“But growing neurons in this way may not be enough. If the neurodevelopmental disease is due to a dysfunctional circuit we need to study neurons as they develop in an environment where they can wire and fire with other cells. A new paper by Madeline Lancaster and her colleagues in Vienna has just described a cerebral “organoid” – a sort of budding brain growing in a dish.4 The organoid is built from human stem cells, following the steps required for human brain development in utero. To be clear, this is not a whole brain, it is a 3-dimensional in vitro culture system in which stem cells are induced to form many of the different kinds of cells and tissues found in the human cortex and other areas. What is amazing – eclipsing earlier “disease-in-a-dish” discoveries – is that, over weeks and months, these cells organize themselves according to the architecture that we see in a functioning human brain. But this is not a functioning brain -- the full organoid is smaller than a kernel of corn and it lacks a circulatory system or the complex circuitry needed for function.”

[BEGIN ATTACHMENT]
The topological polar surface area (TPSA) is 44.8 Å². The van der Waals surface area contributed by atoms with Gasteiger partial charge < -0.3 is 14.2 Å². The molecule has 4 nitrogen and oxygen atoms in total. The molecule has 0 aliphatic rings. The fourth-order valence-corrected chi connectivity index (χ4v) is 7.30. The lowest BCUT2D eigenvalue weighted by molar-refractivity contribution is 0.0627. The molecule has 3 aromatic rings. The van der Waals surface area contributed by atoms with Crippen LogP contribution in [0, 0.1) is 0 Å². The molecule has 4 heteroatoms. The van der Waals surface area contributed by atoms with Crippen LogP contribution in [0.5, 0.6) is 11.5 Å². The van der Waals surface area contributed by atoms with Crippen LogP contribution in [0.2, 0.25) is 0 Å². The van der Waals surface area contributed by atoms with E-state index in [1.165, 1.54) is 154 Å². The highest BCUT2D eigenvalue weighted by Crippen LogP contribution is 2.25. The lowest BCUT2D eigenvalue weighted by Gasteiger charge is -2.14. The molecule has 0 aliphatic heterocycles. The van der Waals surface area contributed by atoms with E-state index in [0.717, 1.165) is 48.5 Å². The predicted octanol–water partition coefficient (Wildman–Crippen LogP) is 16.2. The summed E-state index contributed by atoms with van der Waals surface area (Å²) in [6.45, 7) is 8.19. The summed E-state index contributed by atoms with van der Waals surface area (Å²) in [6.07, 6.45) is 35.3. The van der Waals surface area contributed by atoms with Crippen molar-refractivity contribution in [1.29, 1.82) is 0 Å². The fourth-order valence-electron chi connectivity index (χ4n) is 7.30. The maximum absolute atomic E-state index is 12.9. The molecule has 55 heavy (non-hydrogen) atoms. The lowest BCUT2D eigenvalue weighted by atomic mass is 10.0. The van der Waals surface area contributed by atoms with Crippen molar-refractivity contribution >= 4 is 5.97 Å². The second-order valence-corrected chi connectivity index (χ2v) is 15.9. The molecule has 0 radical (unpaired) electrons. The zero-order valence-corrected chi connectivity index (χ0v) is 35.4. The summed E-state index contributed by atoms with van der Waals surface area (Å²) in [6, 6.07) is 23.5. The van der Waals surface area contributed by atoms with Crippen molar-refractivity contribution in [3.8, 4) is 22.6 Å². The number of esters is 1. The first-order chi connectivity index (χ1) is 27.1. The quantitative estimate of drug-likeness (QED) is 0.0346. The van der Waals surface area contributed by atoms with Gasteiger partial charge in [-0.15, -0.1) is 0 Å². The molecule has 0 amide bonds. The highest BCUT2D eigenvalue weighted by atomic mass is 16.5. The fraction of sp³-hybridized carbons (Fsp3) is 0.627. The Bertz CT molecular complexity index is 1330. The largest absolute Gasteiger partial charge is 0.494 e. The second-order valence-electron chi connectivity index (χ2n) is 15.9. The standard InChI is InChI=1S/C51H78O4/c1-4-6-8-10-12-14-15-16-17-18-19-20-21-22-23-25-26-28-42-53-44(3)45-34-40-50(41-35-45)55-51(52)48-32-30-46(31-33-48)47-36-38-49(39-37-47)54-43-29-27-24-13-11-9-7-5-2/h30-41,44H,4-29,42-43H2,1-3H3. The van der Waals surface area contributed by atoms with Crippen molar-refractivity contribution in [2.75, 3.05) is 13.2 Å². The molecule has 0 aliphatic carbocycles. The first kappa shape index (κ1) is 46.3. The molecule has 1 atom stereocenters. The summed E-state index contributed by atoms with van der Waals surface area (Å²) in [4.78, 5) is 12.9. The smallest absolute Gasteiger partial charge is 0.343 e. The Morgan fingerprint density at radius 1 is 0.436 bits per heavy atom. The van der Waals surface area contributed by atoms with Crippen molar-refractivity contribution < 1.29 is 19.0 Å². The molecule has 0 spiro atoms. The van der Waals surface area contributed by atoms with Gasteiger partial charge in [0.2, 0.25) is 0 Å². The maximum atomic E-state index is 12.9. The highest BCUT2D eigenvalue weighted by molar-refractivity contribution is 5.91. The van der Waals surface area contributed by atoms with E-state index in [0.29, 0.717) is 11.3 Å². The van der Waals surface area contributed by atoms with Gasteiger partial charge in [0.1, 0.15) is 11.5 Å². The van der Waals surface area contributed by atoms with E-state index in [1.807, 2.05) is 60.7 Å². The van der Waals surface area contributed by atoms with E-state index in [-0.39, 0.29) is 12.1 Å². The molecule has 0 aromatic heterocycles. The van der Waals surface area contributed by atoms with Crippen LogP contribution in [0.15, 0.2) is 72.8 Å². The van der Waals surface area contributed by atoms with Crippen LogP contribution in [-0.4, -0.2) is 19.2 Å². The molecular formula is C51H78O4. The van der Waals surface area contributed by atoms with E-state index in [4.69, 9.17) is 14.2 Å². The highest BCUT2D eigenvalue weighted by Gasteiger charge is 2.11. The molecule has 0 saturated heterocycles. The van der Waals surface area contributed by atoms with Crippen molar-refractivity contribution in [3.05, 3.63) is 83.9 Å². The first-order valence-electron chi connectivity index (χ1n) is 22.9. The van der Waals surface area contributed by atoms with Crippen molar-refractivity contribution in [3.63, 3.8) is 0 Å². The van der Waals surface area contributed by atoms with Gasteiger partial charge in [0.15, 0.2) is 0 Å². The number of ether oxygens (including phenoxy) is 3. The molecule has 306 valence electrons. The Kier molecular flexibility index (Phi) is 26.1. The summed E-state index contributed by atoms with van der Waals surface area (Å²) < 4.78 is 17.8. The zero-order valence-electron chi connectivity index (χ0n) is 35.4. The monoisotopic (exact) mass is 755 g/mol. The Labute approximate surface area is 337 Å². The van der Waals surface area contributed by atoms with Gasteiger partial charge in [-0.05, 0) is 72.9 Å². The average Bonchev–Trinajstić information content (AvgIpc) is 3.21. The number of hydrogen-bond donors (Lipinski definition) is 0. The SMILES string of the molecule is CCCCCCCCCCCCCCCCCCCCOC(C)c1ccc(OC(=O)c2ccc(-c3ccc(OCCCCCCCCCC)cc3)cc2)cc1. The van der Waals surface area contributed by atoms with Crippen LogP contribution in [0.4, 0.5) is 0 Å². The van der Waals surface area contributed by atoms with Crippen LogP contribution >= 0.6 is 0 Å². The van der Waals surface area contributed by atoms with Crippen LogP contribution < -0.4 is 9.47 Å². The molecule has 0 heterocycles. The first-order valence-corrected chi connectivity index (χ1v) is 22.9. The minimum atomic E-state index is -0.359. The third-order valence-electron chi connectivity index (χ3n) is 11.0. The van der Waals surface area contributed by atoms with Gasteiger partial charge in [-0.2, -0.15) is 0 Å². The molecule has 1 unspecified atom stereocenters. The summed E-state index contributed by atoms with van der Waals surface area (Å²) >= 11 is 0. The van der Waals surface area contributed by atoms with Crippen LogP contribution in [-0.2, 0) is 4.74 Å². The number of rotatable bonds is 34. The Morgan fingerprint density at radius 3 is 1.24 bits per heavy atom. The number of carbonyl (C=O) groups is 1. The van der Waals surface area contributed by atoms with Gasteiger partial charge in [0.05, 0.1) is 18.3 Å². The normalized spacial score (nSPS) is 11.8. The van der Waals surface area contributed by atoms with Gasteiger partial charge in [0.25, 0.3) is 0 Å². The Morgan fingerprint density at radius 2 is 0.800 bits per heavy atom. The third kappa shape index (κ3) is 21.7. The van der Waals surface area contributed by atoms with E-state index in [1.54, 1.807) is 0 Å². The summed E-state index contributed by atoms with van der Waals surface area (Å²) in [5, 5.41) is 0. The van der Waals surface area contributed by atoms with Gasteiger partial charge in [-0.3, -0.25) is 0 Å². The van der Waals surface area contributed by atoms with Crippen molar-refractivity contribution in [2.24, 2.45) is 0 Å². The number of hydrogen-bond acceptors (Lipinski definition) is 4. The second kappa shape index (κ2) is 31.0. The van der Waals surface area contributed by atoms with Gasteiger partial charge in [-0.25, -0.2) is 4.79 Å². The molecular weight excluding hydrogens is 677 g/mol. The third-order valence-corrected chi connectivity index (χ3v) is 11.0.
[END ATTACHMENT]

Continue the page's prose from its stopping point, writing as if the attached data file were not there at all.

Here again, the Director’s enthusiasm seems somewhat unjustifiably exuberant:
- This is not a brain but a 3-D “culture system” with different kinds of brain cells
- Over weeks and months, the cells may organize themselves according to the architecture we see in a functioning human brain
However … this is NOT a functioning brain but rather an “organoid”, an organism smaller than a kernel of corn – and that CANNOT POSSIBLY FUNCTION because as the Director points out, “it lacks a circulatory system or the complex circuitry needed for function.”
Somewhat dampening Director Insell’s enthusiasm about all this is a recent publication (September 2013) in the Journal of Autism and Developmental Disorders titled: “Social Impairments in Chromosome 22q11.2 Deletion Syndrome (22q11.2DS): Autism Spectrum Disorder or a Different Endophenotype?”
According to the scientists who conducted related research of another genetic disorder in which a “High prevalence of autism spectrum disorders (ASD)” had indeed been reported: “ASD is not as common as previously reported” 
Reports based on a News Release by the University of California, Davis listed the following details:
- The “22q11.2 deletion syndrome” affects about one in 4,000 people